The Center for Environmental
Science and Policy (CESP)
began research in the Valley in 1992 when Professor Pamela
Rosamond Naylor, and Dr. Ivan Ortiz-Monasterio of the International
Maize and Wheat Improvement Center (CIMMYT)
initiated a study of fertilizer use in intensive wheat-based agriculture.
Results of this study indicated that farmers use more fertilizer
than required, and excess fertilizer N is lost in the atmosphere
in the form of trace gases that cause air pollution and to water
systems where it is carried to the Gulf. The researchers evaluated
a number of alternative fertilizer managment options, and found
that farmers could save money by using less fertilizer and still
receive comparable yields from their crops.
Since this initial study,
Stanford's research presence within the Valley has expanded to include
different dimensions of agriculture and variability, the role of
institutions and impact of national and international policies,
water resource use and management, aquaculture development, the
affect on estuaries of upland land use change, and the burgeoning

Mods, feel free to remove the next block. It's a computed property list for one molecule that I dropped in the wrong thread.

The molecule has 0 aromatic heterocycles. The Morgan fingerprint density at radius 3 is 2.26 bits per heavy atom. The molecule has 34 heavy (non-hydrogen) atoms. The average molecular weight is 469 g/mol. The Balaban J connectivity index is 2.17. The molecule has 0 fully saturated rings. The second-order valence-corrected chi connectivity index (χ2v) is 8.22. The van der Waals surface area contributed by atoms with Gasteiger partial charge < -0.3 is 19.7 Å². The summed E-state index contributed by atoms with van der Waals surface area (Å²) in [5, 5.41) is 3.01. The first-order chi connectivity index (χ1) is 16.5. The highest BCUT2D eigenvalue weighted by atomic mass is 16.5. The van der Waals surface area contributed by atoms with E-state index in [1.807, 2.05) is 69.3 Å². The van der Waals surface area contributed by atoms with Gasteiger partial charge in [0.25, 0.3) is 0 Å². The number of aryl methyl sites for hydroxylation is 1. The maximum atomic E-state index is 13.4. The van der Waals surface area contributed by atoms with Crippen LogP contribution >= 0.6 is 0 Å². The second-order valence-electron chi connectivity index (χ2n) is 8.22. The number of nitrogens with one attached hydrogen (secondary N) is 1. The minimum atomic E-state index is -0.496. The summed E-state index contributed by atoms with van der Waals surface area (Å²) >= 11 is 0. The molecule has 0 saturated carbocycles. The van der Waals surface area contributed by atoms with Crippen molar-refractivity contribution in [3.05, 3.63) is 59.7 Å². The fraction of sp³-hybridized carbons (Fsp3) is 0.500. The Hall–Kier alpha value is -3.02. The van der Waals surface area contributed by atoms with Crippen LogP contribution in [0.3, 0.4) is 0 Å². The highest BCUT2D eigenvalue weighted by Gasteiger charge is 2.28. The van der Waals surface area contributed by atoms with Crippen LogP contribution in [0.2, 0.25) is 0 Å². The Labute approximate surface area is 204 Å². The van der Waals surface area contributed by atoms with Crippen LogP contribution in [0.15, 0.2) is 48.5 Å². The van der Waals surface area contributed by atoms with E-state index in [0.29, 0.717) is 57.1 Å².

role of the livestock sector. With the recent introduction of shrimp
farming, researchers are looking at the dynamics of land use change
along the southern Sonora coast and environmental, social and economics
impacts of aquaculture.
In the agricultural sector,
researchers have used a combination of historical remotely-sensed
data, ground-based data, modeling and field surveys to evaluate
the causes and consequences of agriculture intensification and to
analyze the links between agriculture policy and productivity. Economists
and water resource specialists have examined the links between water
management decisions, crop yields and economic impacts on groundwater
use through modeling and economic analysis.
During the past decade,
research support has been provided for by USDA, NOAA, NASA, the
Ford Foundation, the Bechtel Initiative, Pew Charitable Trusts,
and the Packard Foundation.